13 Initiating Process Group (Initiate Team) continued Major inputs and outputs for Initiate Program include: INPUTS 1. Recruitment Practices 2. Staffing pool description OUTPUTS 1. Core Program Team Assignments 2. Program Manager Assignment 3. Program Team Directoryzz Please note: The Staffing Pool description provides a description of the resources in the resource pool who may be available for selection in the program The Program Manager should definitely be assigned at this stage to lead the Program Management Team during the Planning Processes
14 Planning Process Group The Planning Process Group contains the processes needed to determine how the program will be implemented and position it for successful execution. These processes involve formalizing the scope of the work to be accomplished by the program and identifying the deliverables that will satisfy the program's goals. The most important output of the Planning Process Group is the Program Management Plan, which defines how the program will be carried out. This also includes all the other subsidiary plans created as part of the planning process group.
15 Planning Process Group (continued) The Planning Process Group contains 14 processes as mentioned below: MONITORING AND CONTROLLING PROCESS I N I T I A T I N G P R O C E S S 1. Develop Program Management Plan 8. Cost Estimating and Budgeting 9. Quality Planning 2. Interface Planning 7. Schedule Development 10. Human Resource Planning 14. Plan Program Contracting 3. Transition Planning 6. Create Program WBS 11. Communications Planning 13. Plan Program Purchases, Acquisitions 4. Resource Planning 5. Scope Definition 12. Risk Management Planning, Analysis E X E C U T I N G P R O C E S S CLOSING PROCESS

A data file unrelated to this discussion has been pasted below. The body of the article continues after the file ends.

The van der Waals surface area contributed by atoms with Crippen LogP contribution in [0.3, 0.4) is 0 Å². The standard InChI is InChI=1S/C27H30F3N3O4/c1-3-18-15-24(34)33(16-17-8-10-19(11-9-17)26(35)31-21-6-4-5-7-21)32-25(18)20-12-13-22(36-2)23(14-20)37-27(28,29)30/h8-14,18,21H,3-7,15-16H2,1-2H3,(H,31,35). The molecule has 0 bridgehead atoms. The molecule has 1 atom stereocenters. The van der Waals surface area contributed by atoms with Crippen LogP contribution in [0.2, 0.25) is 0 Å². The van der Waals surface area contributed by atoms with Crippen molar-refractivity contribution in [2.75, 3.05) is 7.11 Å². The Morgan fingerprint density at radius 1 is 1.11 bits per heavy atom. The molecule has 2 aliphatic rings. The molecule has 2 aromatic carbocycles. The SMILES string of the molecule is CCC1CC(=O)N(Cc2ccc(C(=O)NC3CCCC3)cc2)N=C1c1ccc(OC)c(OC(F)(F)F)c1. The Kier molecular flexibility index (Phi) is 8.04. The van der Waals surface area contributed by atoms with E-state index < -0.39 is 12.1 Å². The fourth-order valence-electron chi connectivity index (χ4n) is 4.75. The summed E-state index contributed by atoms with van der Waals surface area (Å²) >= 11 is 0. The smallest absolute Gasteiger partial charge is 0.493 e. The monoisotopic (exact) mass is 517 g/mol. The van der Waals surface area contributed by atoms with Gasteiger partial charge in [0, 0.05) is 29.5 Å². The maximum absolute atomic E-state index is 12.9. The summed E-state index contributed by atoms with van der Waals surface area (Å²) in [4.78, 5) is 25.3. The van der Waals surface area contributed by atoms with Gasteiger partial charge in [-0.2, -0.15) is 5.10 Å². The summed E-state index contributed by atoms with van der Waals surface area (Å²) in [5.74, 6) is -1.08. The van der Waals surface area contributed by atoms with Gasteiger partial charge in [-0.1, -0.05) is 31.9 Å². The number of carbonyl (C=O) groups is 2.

16 Planning Process Group (1. Develop Program Management Plan) Main objectives of Develop Project Management Plan are to: Consolidate the outputs of the other Planning Processes, including strategic planning, to create a consistent, coherent set of documents that can be used to guide program execution, monitoring and control and closing Develop the following subsidiary plans (which are included as part of Program Management Plan): Benefits management plan Communications management plan Cost management plan Contracts management plan Interface management plan Scope management plan Procurement management plan Quality management plan Resource management plan Risk response plan Schedule management plan Staffing management plan.
17 Planning Process Group (1. Develop Program Management Plan) continued Major inputs and outputs for Develop Program Management Plan include: INPUTS 1. Subsidiary Plans 2. Project Planning process outputs OUTPUTS 1. Program Management Plan 2. Program Benefits Statement (updates) Please note: Develop Program Management Plan is an iterative process and the Program Management Plan is a living document (i.e. it can be regularly updated and changed during the program planning and implementation processes) Please note(optional): This process is similar to the process, Develop Project Management Plan for projects: for clarifications and better understanding, you may refer to Page 88 Page 91, PMBOK Third Edition
18 Main objectives of Interface Planning are to: Planning Process Group (2. Interface Planning) Identify the interrelationships that exist within a program with other programs in the portfolio or with factors outside the program. It involves describing the characteristics of these interfaces and creating the plan to ensure that these interfaces are established and maintained. Identify interdependencies and communications channels between different interfaces of the program with other programs/portfolios